This is not a bad joke

(photo credit: Wilmotte & Associés)

Friday, 15 January

It was tough being a teenager in the 1970s, that no-man’s land between the galvanizing, groovy 60s and the globalizing 80s. We didn't have much to brag about. But we did have David Bowie, at the height of his powers. Indeed, a happier memory from my college years (a period that did not generate many) is revving up to “Ohhh, Wham, Bam Thank You Ma’am!” in the song Sufragette City. We screamed it at the top of our lungs and jammed pretty good to the whole album, played full blast.

The first Bowie song that I loved is Changes, and I’ve been singing it a lot in Paris this week after the surprise announcement of his death on the 10th.

You're more tuned in to what has and hasn't changed in a place when you leave and come back. That’s certainly been the case for me these last weeks. Though Paris often appears to be, or is presented as, an immutable city, even she is subject to the push and pull of the changing world.

On the one hand, boutiques are closing all over the place in our quartier. It’s depressing and scary, the growing number of shop fronts that look like rotting teeth.

On the other hand, there seems to be construction or reconstruction everywhere.

Our courtyard

Hôtel Lutétia

Luxury hotels—the Ritz, the Crillon, the Lutétia—are closed and undergoing multi-year renovations, I guess because today’s guests expect more luxury for the many hundreds of euros they will spend just for one night.

Even more shocking than hotels that can afford to close their doors for years at a time is the Centre Spirituel et Culturel Orthodoxe Russe (top photo), currently being built in the skirts of the Eiffel Tower, where the Paris weather station used to stand. Funded by Russia, it's a pet project of President Putin and apparently not included in the European sanctions against that country for its invasion of Crimea.

Meanwhile, there are the changes within, including the transmogrification of grands magasins such as the Bon Marché. It used to be a frumpy, neighbourhood department store where many practical items such as school supplies and kitchen utensils could be purchased at a reasonable cost. Since being bought by the LVMH group, it has turned so posh I don’t dare approach the merchandise, much less consult a price tag.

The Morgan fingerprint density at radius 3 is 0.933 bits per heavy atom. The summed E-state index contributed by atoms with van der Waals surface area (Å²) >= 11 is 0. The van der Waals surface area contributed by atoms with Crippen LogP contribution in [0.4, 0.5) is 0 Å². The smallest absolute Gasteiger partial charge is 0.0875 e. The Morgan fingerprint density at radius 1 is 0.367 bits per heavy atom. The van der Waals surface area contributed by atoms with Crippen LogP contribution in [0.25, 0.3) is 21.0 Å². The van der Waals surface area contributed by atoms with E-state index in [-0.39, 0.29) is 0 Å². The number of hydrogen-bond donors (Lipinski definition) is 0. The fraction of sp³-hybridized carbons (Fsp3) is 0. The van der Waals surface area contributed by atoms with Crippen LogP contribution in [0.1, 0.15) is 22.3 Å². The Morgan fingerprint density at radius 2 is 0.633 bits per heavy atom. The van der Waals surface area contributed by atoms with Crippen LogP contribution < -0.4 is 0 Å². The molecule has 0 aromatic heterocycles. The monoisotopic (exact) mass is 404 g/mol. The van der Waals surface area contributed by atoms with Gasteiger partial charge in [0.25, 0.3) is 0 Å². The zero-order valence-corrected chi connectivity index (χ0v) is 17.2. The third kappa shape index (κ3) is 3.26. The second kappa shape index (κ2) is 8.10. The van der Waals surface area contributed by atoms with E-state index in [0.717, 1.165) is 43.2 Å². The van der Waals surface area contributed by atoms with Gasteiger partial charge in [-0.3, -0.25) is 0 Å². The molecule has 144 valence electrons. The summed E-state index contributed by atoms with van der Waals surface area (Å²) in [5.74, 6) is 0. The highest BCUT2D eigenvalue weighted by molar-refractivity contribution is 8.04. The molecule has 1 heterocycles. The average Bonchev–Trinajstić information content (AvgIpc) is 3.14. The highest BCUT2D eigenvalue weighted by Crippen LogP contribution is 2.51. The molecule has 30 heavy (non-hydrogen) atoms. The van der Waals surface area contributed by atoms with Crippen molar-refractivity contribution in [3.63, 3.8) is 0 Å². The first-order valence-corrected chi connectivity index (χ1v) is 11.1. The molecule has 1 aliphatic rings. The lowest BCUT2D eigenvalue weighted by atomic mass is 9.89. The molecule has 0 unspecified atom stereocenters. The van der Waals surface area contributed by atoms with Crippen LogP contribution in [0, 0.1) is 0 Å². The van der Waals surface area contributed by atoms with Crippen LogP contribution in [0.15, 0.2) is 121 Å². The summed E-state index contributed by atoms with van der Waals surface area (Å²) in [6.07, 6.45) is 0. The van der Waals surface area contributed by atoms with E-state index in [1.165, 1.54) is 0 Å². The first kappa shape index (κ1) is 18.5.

Its Grande Epicerie, too, used to be just a slightly pricey supermarket. In the days when I had to shop every day to keep our five children fed, I stopped there regularly for provisions. Now it resembles a museum of comestibles, more intent on wowing tourists than nourishing locals.
I only go there when we're having people to dinner, and I'm willing to splurge for items such as these unorthodox carrots.

There is one grand magasin, however, that has not gone over to the glitzy side. The BHV (Bazar de l’Hôtel de Ville) still feels something like a bazaar. Floors are scuffed and items displayed unceremoniously.

The basement is heaven on earth to the bricoleur (DIY-er) and the place to go, as I did the other day, when searching for an endangered species of light-bulb.
I wandered the BHV's floors for quite some time, soaking up its sameness, its lack of glamour. The crammed shelves were so much more comforting than the Bon Marché's sleek ones.

The impulse to hark back to the good old days, especially when by now I have quite a few to hark back to, is strong. These fast-changing times only intensify the temptation.

David Bowie re-invented himself innumerable times. He came out with his last edgy album on his 69th birthday, just a week before he died.

It's important to beware of nostalgia, to keep singing Bowie's song:

(Turn and face the strange)

Pretty soon now you're gonna get older
Time may change me
But I can't trace time
I said that time may change me
But I can't trace time.